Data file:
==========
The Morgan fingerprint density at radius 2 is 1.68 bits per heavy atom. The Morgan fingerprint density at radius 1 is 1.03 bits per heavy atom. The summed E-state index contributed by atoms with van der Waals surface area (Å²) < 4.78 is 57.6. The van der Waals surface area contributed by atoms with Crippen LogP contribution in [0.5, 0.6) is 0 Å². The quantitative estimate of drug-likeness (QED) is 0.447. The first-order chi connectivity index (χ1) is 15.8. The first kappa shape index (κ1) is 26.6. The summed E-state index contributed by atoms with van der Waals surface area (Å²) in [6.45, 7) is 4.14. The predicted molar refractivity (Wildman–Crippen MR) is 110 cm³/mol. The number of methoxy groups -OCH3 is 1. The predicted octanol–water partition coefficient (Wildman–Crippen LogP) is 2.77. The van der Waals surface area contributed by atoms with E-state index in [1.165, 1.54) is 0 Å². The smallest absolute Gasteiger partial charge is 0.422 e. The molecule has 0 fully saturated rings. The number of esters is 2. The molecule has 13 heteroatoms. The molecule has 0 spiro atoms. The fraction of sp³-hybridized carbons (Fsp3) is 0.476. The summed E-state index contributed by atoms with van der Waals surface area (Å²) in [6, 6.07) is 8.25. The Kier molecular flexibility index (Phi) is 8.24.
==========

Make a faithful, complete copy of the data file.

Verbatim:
The Morgan fingerprint density at radius 2 is 1.68 bits per heavy atom. The Morgan fingerprint density at radius 1 is 1.03 bits per heavy atom. The summed E-state index contributed by atoms with van der Waals surface area (Å²) < 4.78 is 57.6. The van der Waals surface area contributed by atoms with Crippen LogP contribution in [0.5, 0.6) is 0 Å². The quantitative estimate of drug-likeness (QED) is 0.447. The first-order chi connectivity index (χ1) is 15.8. The first kappa shape index (κ1) is 26.6. The summed E-state index contributed by atoms with van der Waals surface area (Å²) in [6.45, 7) is 4.14. The predicted molar refractivity (Wildman–Crippen MR) is 110 cm³/mol. The number of methoxy groups -OCH3 is 1. The predicted octanol–water partition coefficient (Wildman–Crippen LogP) is 2.77. The van der Waals surface area contributed by atoms with E-state index in [1.165, 1.54) is 0 Å². The smallest absolute Gasteiger partial charge is 0.422 e. The molecule has 0 fully saturated rings. The number of esters is 2. The molecule has 13 heteroatoms. The molecule has 0 spiro atoms. The fraction of sp³-hybridized carbons (Fsp3) is 0.476. The summed E-state index contributed by atoms with van der Waals surface area (Å²) in [6, 6.07) is 8.25. The Kier molecular flexibility index (Phi) is 8.24.